Apple Music vs Spotify: Which is Better for Music Streaming?
If you want a good chuckle, head to YouTube and watch the first ad for the iPod way back in 2001. It’s hard not to feel sorry for the guy as he loses his mind over a brick that can only hold a measly 1000 songs, not to mention the process of copying the tunes over from his enormous laptop (seriously, that thing is HUGE).
Whether you remember the days of cassette tapes, grew up with the first iPod, or have been around smartphones for your entire life, we can all agree that streaming makes it easier than ever to listen to our favorite tunes. But with multiple platforms begging us for our hard-earned dosh, which is the better choice? Today, we look at the two heavyweights of the digital music industry – Apple Music and Spotify – and pit them against each other to see who comes out on top.
A music streaming app is only as good as its catalog, and both apps get a big tick in this regard. Spotify claims to hold roughly 70 million songs in its library, while Apple says it takes the cake with around 75 million. It’s neck and neck, and Spotify is catching up with tens of thousands of songs added every day.
Since both apps offer just about every song you could ever dream of listening to, we’re better off focusing on things like exclusives and personal libraries. Spotify and Apple Music are quick to release new singles and albums, though the latter seems to have a slight edge thanks to deals that give Apple early access to new tracks from some of the world’s biggest artists. Apple also makes it easy to integrate your old iTunes library – like old album purchases and ripped CDs – for quick listening.
Streaming music tends to come with a catch: the quality is lowered to prevent any interruptions. It’s still more than good enough for casual listening when you have a half-decent internet connection, and Spotify Premium and Apple Music both let you bring up the quality to a pretty high standard when suitable. But with unlimited data plans, there’s a big push to please audiophiles with the best possible standards of music streaming. Spotify is working on the mysterious but much-hyped Spotify HiFi service, which may come for a higher monthly fee. But Apple is also making big improvements, announcing support for Dolby Atmos and rolling out lossless, high-quality audio to all users at no extra charge.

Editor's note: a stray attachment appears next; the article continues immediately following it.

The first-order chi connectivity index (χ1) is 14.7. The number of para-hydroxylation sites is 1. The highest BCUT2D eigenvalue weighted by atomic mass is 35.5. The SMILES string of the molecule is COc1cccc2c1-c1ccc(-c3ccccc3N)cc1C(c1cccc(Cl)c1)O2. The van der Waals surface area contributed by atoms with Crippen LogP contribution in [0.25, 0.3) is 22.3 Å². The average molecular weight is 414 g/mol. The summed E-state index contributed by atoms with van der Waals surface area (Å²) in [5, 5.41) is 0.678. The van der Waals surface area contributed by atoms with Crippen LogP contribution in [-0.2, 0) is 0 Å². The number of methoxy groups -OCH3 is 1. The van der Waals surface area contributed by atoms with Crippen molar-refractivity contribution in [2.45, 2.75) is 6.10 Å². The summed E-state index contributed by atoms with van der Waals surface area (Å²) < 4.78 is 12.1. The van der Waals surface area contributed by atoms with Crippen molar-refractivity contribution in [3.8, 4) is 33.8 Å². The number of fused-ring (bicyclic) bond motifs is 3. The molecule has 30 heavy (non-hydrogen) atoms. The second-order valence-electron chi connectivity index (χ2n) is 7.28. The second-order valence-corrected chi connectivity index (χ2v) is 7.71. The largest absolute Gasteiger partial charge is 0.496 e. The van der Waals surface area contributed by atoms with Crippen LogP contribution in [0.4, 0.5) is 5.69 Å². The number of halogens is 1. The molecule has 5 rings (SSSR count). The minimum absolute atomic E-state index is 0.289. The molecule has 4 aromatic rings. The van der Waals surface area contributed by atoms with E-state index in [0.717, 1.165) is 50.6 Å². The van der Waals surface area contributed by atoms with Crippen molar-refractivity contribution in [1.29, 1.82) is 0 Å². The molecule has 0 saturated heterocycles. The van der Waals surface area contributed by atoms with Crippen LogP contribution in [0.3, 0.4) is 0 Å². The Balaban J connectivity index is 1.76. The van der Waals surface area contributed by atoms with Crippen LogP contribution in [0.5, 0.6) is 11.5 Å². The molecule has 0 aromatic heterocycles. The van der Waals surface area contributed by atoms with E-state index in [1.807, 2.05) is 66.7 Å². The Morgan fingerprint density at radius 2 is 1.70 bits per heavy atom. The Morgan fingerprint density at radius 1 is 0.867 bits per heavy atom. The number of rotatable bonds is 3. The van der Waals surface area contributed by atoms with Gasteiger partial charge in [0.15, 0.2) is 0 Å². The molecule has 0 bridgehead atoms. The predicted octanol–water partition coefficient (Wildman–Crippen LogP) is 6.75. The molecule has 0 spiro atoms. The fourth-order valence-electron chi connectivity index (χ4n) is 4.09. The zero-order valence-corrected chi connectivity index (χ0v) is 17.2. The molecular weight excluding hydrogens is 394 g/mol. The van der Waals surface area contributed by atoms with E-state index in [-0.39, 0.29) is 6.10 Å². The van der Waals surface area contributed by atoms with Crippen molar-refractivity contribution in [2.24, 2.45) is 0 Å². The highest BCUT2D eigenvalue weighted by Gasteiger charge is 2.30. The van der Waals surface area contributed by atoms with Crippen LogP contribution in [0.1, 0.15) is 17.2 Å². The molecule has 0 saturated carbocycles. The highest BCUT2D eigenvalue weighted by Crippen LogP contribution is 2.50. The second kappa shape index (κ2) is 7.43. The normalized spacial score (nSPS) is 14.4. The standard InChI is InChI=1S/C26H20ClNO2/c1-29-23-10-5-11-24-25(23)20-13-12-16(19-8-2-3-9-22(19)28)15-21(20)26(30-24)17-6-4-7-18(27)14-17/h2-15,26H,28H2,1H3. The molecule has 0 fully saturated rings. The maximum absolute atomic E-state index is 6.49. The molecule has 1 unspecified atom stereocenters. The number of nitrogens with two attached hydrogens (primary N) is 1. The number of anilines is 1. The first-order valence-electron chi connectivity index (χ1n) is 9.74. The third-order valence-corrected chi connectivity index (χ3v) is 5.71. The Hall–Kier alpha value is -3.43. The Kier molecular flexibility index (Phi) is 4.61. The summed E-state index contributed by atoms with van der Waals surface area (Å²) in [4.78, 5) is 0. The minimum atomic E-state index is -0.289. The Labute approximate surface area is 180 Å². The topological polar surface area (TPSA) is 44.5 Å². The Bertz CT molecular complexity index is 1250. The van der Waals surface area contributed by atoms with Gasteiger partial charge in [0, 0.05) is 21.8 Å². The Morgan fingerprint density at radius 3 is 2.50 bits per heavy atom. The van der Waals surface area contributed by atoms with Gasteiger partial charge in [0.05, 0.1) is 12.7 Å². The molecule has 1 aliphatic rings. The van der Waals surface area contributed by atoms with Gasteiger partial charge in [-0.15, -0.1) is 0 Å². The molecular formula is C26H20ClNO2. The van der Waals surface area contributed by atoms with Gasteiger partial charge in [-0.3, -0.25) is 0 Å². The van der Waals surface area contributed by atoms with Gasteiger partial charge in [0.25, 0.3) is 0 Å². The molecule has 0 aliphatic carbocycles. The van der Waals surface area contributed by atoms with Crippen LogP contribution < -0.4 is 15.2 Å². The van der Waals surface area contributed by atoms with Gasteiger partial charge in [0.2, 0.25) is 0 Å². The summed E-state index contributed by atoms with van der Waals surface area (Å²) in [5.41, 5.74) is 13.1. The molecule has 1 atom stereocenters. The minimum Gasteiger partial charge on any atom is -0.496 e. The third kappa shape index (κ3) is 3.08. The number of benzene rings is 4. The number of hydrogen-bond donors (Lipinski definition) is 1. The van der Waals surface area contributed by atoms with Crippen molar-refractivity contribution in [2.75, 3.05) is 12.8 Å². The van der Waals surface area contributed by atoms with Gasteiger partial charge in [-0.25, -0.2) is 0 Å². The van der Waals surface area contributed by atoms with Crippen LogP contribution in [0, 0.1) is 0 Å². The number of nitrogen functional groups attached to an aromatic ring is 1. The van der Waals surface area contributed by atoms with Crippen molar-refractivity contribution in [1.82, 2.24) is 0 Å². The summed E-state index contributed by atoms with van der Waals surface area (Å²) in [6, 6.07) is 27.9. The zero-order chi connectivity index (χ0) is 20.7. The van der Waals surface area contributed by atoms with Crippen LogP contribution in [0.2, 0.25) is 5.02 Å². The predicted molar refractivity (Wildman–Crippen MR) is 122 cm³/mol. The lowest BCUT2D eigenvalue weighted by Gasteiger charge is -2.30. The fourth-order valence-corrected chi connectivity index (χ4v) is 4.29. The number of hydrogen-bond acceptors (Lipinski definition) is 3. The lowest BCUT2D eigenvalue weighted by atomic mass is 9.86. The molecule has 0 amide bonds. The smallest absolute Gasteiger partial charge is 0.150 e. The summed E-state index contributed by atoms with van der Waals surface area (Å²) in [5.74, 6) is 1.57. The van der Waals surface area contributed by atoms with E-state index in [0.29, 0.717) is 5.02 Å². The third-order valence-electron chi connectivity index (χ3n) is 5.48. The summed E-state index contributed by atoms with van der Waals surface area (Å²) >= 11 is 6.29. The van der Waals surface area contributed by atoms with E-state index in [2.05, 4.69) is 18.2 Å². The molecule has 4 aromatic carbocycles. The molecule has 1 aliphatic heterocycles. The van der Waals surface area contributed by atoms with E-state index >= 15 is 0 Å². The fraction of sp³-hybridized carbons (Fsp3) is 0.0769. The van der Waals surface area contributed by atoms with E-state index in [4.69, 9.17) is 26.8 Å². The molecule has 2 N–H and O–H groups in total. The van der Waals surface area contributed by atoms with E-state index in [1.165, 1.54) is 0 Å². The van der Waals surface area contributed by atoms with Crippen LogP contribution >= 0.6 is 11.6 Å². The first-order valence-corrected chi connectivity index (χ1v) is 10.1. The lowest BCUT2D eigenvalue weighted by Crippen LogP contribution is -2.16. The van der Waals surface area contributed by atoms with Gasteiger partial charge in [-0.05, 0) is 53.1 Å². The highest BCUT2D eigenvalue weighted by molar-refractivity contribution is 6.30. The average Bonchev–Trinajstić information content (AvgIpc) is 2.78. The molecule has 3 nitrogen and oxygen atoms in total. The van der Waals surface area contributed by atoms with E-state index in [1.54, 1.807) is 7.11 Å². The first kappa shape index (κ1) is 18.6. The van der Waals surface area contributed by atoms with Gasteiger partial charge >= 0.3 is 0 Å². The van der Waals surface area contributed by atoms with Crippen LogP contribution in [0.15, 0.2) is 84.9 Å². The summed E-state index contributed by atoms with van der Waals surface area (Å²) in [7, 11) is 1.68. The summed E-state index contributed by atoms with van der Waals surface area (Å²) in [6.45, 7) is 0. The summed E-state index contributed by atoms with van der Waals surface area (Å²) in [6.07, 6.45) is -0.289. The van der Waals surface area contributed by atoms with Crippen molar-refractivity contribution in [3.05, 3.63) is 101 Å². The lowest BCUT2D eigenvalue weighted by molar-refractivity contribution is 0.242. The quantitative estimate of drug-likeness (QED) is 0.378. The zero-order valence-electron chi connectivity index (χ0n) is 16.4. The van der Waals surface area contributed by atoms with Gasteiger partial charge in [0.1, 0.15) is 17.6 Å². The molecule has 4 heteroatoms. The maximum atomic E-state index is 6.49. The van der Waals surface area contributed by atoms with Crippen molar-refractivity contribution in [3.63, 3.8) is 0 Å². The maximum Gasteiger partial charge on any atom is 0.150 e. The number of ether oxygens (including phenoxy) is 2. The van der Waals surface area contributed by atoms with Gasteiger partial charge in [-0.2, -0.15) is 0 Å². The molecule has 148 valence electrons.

Streaming music isn’t just about listening to your old favorites, but also about sharing and discovery. Spotify is an incredible platform for finding new music, with features like Discover Weekly and Release Radar helping you keep track of the latest tracks and unearth your next top artist. There are also plenty of automatically generated playlists based on genres and artists you like, not to mention those put together by other listeners. Apple Music is also stacked with playlists and recommendations, though they take a more curated approach with live stations and unique artist collaborations. You’ll make new discoveries on either app, but Spotify Premium is hard to beat.
For some of us, price is a concern. Spotify is attractive from the get-go since you don’t actually need to pay anything to listen. Free accounts have ads in between songs and limited features, but it’s fine if you just want something on in the background. Upgrading to Spotify Premium gives you access to the full library, offline listening, high-quality streaming and instant access to new releases, much like Apple Music’s offering.
Both platforms have similar pricing structures, though Spotify has an extra option for duos living at the same address. Remember to take advantage of Spotify Student or the equivalent Apple Music subscription if you’re eligible!
Price per month:
- Individual: $9.98
- Student: $4.99
- Duo: $12.98
- Family: $16.98
- Individual: $9.98
- Student: $4.98
The final verdict
The tough part about separating Apple Music and Spotify Premium is that they’re both just that damned good. The way we see it is this: if you use an iPhone, Macbook, iPad or other Apple devices, Apple Music is so well integrated that you can’t really go wrong with it. You can still use it on Android and web browsers, but Apple devices are really where it shines. As for Spotify, it’s still the cross-platform king and the free tier might be enough to sway you if you’re a casual listener.